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Cognitive Improvement with Glutathione Supplement in Alzheimer’s Disease: A Way Forward


Alzheimer’s disease (AD) is a devastating neurodegenerative disorder affecting millions of people worldwide. The actual cause of AD is still unknown. Oxidative stress is believed to be important player in AD pathology. Glutathione (GSH) is a major antioxidant, and it is already known that GSH is depleted significantly in the hippocampal regions in mild cognitive impairment (MCI) and AD patients compared to healthy old subjects. Hence there is a serious discussion to improve the brain GSH level by supplementation. This editorial highlights the need for GSH supplementation for the cognitive enhancement in MCI and AD.

Alzheimer’s disease (AD) is a progressive neurodegenerative disorder manifested by cognitive deterioration, progressive impairment of activities of daily living, and behavioral disturbances [1, 2]. Current conceptualization of AD presume that the neurodegenerative changes occur well before the clinical manifestations of the disease becomes apparent [3]. With progressive neuronal degeneration, formation of neurofibrillary tangles and neurotic plaques gradually increases. As a result, it sets a threshold for the initiation of clinical symptoms of AD associated cognitive deficits which gradually worsen with time. The fundamental molecular etiology of neuronal loss resulting in cognitive decline in AD is still unknown. Although there are existing data to support amyloid [4], tau [5], oxidative stress [6, 7], membrane alternation [8], and soluble oligomeric amyloid-β (Aβ) [9, 10] hypotheses, research in the clinical setting has indicated that oxidative stress plays an important role in the pathogenesis of AD [11–14]. Oxidative stress is a general term used to describe the steady state level of oxidative damage in a cell, tissue, or organ, caused by the reactive oxygen species (ROS). ROS are chemically unstable and highly reactive, but their levels are kept relatively low by antioxidants (e.g., GSH, vitamin E & C, etc.). These facts underline the importance of an effective brain antioxidant system during the life span. Antioxidant strategies for AD include systematic treatment with vitamin C and E [15, 16], but results indicated that there were no significant clinical protective effects of vitamin E and C in dementia [17, 18].

Glutathione is a potent antioxidant and detoxifying agent that is produced de novo in the cytoplasm of every cell of the human body. The significant amount of GSH in the human brain are used for radical scavenging and balancing ROS. The intracellular brain antioxidant GSH interconverts into reduced GSH and GSSG, maintaining the ratio in most cells around 500:1 [19, 20]. Transgenic mice (which develop Aβ plaques throughout the cortex) show a significant decrease in GSH levels compared to wild type mice [21]. Studies in AD patients have shown that GSH metabolism is altered and regulated differently in male and female patients [22].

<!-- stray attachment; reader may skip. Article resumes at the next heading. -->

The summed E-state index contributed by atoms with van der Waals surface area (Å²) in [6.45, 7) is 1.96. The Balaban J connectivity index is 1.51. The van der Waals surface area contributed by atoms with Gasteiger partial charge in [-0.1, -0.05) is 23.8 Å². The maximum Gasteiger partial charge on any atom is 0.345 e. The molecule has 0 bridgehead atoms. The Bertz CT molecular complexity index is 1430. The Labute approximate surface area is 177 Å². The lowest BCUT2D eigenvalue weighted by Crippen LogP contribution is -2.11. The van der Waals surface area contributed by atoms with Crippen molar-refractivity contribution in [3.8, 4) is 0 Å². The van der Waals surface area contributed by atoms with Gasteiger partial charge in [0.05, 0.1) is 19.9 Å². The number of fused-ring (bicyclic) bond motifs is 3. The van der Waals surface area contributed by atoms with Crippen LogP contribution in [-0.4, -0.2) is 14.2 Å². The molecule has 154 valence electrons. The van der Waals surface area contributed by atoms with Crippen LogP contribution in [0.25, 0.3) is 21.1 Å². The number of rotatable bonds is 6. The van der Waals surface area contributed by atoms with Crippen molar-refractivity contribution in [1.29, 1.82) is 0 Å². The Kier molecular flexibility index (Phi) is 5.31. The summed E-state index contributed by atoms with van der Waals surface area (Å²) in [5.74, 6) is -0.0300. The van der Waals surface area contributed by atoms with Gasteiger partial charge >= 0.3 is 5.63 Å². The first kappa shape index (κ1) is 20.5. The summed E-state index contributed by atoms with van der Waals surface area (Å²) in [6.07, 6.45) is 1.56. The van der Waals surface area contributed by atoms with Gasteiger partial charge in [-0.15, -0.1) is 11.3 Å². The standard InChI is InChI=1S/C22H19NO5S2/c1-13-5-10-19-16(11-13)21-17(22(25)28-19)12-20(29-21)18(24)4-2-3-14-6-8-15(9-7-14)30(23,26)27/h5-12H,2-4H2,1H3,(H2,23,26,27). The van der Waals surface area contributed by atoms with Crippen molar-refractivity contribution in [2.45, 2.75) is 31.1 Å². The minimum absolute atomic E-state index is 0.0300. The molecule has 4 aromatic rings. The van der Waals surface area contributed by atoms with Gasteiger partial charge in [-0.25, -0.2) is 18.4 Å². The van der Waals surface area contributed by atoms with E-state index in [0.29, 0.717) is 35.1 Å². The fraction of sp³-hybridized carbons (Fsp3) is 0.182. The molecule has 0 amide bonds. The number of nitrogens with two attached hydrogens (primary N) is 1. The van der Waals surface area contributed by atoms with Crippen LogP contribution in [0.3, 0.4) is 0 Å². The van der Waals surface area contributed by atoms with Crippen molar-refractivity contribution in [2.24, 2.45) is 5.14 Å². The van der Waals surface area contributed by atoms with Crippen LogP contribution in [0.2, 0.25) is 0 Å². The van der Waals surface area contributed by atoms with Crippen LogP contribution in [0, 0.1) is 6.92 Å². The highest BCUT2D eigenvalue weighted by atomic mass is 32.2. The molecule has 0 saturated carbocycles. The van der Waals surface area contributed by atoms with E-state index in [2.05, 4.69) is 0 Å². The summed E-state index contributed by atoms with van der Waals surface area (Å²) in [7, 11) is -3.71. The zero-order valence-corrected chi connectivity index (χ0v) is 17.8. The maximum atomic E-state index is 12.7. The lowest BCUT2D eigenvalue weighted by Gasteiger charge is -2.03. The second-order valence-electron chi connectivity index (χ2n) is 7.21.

A recent study has shown that the depletion of GSH level in MCI and AD patients in the hippocampal regions is directly correlated with executive function using the Trail Making (B-A) test score [12]. Another study has demonstrated that intranasal administration of GSH elevates brain GSH levels in Parkinson’s disease (PD) patients [23]. However, to the best of our knowledge, no clinical trial has evaluated similar effects of GSH supplementation and its subsequent bioavailability in the brain tissue. There is no GSH trial available for AD patients, where GSH level in the brain were monitored non-invasively as well as behavioral studies in MCI patients. Hence, this editorial sensitizes the importance of GSH supplementation involving MCI patients to improve cognitive performance using peripheral supplements.


GSH is a tripeptide consisting of the three amino acids namely: glutamate, cysteine, and glycine. GSH exists in two forms: reduced (GSH) and oxidized (GSSG) forms. The reduced form of GSH has two predominant conformations (extended and closed) as shown by a recently conducted multi-center in vivo MRS studies [24, 25]. GSH is reported to decrease with age and age-associated disorders in animal model studies [26] as well as human brain autopsy studies [27]. The GSH concentrations in the normal healthy brain were reported to be 1.18±0.09 mM and 0.83±0.03 mM, respectively, from the white and the gray matters of parietal cortex regions (N = 5) [28]. Another autopsy study has reported that GSH level decrease in the hippocampus (N = 25) and frontal cortex (N = 31) with age [27]. A clinical study reported significant decrease in plasma GSH levels in MCI (N = 34) and AD (N = 45) compared to age-matched control subjects (N = 28) [29]. The glutathione peroxidase (GPx) in plasma were measured in MCI (N = 25), AD patients (N = 63) and controls subjects (N = 53). Furthermore, the activities of antioxidants in plasma were depleted in MCI and AD patients as compared to controls [30]. Autopsy studies involving AD, PD, and dementia with Lewy bodies (DLB) have reported that the GSH level in the cingulated cortex region of AD patients is reduced by 49% as compared to age-matched control subjects. Such a specific change of GSH depletion is not found in PD and DLB patients. Another postmortem study in MCI, mild and severe AD brains has revealed depleted GSH levels in both, mitochondrial, and synaptosomal fractions from frontal cortices, as compared to controls [31].